T-cell subset counting and the fight against AIDS: Reflections over a 20-year struggle

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Abstract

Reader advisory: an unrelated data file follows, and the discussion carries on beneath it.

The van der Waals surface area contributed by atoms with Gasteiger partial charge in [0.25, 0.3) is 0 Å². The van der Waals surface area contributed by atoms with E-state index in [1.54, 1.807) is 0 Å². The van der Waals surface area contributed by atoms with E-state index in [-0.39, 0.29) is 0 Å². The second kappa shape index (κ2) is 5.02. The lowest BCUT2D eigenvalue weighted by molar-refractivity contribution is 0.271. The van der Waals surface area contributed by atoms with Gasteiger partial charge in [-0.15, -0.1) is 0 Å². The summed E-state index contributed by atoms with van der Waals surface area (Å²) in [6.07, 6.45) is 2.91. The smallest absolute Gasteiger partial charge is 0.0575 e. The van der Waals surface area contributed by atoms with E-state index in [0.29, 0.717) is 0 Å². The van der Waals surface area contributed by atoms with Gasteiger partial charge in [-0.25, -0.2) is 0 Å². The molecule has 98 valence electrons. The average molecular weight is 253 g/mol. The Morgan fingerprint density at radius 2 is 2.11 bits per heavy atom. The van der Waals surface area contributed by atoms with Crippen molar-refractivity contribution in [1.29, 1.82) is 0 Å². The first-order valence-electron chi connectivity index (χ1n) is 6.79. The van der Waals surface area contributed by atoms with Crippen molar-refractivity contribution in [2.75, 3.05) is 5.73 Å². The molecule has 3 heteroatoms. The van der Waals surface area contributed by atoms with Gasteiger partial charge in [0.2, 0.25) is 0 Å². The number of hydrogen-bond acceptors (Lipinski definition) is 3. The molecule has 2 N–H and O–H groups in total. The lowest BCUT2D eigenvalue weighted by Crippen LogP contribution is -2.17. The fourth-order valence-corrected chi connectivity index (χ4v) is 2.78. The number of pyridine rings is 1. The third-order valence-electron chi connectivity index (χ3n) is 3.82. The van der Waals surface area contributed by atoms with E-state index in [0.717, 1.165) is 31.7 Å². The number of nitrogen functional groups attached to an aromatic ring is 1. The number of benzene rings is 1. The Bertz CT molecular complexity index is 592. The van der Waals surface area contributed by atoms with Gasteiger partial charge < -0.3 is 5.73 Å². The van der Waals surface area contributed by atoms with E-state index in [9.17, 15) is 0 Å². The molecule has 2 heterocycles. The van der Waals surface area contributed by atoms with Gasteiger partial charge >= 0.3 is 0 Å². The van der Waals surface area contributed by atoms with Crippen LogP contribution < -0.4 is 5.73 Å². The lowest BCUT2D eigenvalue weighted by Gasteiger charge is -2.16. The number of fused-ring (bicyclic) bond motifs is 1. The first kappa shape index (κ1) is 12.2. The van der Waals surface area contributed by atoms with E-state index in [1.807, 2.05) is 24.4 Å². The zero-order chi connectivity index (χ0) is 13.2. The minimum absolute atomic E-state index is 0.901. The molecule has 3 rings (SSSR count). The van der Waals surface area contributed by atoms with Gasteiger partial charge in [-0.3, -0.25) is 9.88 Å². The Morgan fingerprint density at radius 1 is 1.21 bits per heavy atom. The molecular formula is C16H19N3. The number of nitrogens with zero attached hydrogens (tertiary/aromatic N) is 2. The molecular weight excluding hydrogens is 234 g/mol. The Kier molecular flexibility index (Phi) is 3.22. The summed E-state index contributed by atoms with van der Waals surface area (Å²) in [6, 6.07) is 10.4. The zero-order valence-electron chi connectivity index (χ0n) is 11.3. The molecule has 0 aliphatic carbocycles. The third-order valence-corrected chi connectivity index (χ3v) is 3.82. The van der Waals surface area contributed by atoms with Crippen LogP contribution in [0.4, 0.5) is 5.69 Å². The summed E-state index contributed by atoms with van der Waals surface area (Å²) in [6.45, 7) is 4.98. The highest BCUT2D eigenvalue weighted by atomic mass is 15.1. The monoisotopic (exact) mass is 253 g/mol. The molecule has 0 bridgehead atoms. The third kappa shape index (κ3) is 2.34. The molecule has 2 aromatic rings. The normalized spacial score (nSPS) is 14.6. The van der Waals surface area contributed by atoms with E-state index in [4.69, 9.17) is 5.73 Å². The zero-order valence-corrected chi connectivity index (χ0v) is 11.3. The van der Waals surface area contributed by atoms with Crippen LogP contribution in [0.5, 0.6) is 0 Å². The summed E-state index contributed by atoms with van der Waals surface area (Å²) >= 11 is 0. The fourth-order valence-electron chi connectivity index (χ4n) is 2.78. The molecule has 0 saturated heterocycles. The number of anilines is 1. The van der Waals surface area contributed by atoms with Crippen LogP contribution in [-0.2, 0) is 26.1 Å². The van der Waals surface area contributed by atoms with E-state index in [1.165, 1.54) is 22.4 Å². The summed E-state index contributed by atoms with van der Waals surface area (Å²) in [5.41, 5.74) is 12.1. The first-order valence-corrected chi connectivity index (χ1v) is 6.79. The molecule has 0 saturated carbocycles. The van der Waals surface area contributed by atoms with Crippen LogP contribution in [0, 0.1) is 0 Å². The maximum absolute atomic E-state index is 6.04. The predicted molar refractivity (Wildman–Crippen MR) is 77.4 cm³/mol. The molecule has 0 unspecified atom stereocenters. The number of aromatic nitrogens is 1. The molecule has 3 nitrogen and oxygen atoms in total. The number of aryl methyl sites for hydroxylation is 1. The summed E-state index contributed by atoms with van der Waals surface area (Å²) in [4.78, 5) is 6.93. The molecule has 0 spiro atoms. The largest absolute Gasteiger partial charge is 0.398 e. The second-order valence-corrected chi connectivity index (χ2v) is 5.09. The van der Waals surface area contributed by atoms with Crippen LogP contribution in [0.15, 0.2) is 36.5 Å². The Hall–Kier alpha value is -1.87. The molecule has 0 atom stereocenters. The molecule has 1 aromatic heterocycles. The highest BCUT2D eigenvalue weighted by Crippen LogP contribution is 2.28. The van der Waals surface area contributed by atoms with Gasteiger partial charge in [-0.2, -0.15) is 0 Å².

The story of T-lymphocyte subset immunophenotyping technology is reviewed on the occasion of the 20th anniversary of CD4 T-cell enumeration. Over time, immunophenotyping has evolved into precise, reliable, but complicated and expensive technology requiring fresh blood samples. The gating technologies that were universally adapted for clinical flow cytometry for the past decade relied on rapidly deteriorating morphological scatter characteristics of leukocytes. This special issue dedicated to CD4 T-cell enumeration features most of the available new options that will have a significant impact on how this technology will be implemented within the first decade of the 21st century. In a series of original publications, including the new NIH guideline for T-cell subset enumeration, contemporary gating protocols that use immunologically logical parameters are presented as part of the more reliable and affordable immunophenotyping alternative. Some of the improvements addressed here include the costs of the assays and the capacity to monitor interlaboratory and intralaboratory performances. It is clear that an effective attack on the human immunodeficiency virus (HIV) epidemic has to embrace resource-poor regions. Reducing the cost of the assay while improving reliability and durability is a move in the right direction. Cytometry (Clin. Cytometry) 50:39–45, 2002. © 2002 Wiley-Liss, Inc.

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